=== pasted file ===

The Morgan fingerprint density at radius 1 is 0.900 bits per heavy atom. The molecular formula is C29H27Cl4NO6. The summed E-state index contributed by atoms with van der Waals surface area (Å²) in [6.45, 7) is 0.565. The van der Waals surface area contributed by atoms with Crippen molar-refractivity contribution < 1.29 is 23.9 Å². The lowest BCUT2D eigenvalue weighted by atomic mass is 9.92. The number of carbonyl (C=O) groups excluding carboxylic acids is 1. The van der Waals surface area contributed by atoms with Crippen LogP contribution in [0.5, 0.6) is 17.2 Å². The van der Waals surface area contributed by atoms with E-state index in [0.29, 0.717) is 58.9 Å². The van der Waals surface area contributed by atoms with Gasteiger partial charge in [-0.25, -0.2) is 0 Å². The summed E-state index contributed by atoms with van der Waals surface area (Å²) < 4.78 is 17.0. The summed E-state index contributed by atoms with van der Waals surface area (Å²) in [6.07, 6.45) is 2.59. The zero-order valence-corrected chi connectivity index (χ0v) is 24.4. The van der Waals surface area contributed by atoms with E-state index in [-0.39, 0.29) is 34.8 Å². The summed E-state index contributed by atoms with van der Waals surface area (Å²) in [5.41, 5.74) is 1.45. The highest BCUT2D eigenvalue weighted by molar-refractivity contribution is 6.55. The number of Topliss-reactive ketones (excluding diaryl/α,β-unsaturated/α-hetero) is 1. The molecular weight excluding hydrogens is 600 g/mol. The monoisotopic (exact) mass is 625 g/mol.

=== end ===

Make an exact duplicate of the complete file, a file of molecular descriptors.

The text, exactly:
The Morgan fingerprint density at radius 1 is 0.900 bits per heavy atom. The molecular formula is C29H27Cl4NO6. The summed E-state index contributed by atoms with van der Waals surface area (Å²) in [6.45, 7) is 0.565. The van der Waals surface area contributed by atoms with Crippen molar-refractivity contribution < 1.29 is 23.9 Å². The lowest BCUT2D eigenvalue weighted by atomic mass is 9.92. The number of carbonyl (C=O) groups excluding carboxylic acids is 1. The van der Waals surface area contributed by atoms with Crippen LogP contribution in [0.5, 0.6) is 17.2 Å². The van der Waals surface area contributed by atoms with E-state index in [0.29, 0.717) is 58.9 Å². The van der Waals surface area contributed by atoms with Gasteiger partial charge in [-0.25, -0.2) is 0 Å². The summed E-state index contributed by atoms with van der Waals surface area (Å²) < 4.78 is 17.0. The summed E-state index contributed by atoms with van der Waals surface area (Å²) in [6.07, 6.45) is 2.59. The zero-order valence-corrected chi connectivity index (χ0v) is 24.4. The van der Waals surface area contributed by atoms with E-state index in [-0.39, 0.29) is 34.8 Å². The summed E-state index contributed by atoms with van der Waals surface area (Å²) in [5.41, 5.74) is 1.45. The highest BCUT2D eigenvalue weighted by molar-refractivity contribution is 6.55. The number of Topliss-reactive ketones (excluding diaryl/α,β-unsaturated/α-hetero) is 1. The molecular weight excluding hydrogens is 600 g/mol. The monoisotopic (exact) mass is 625 g/mol.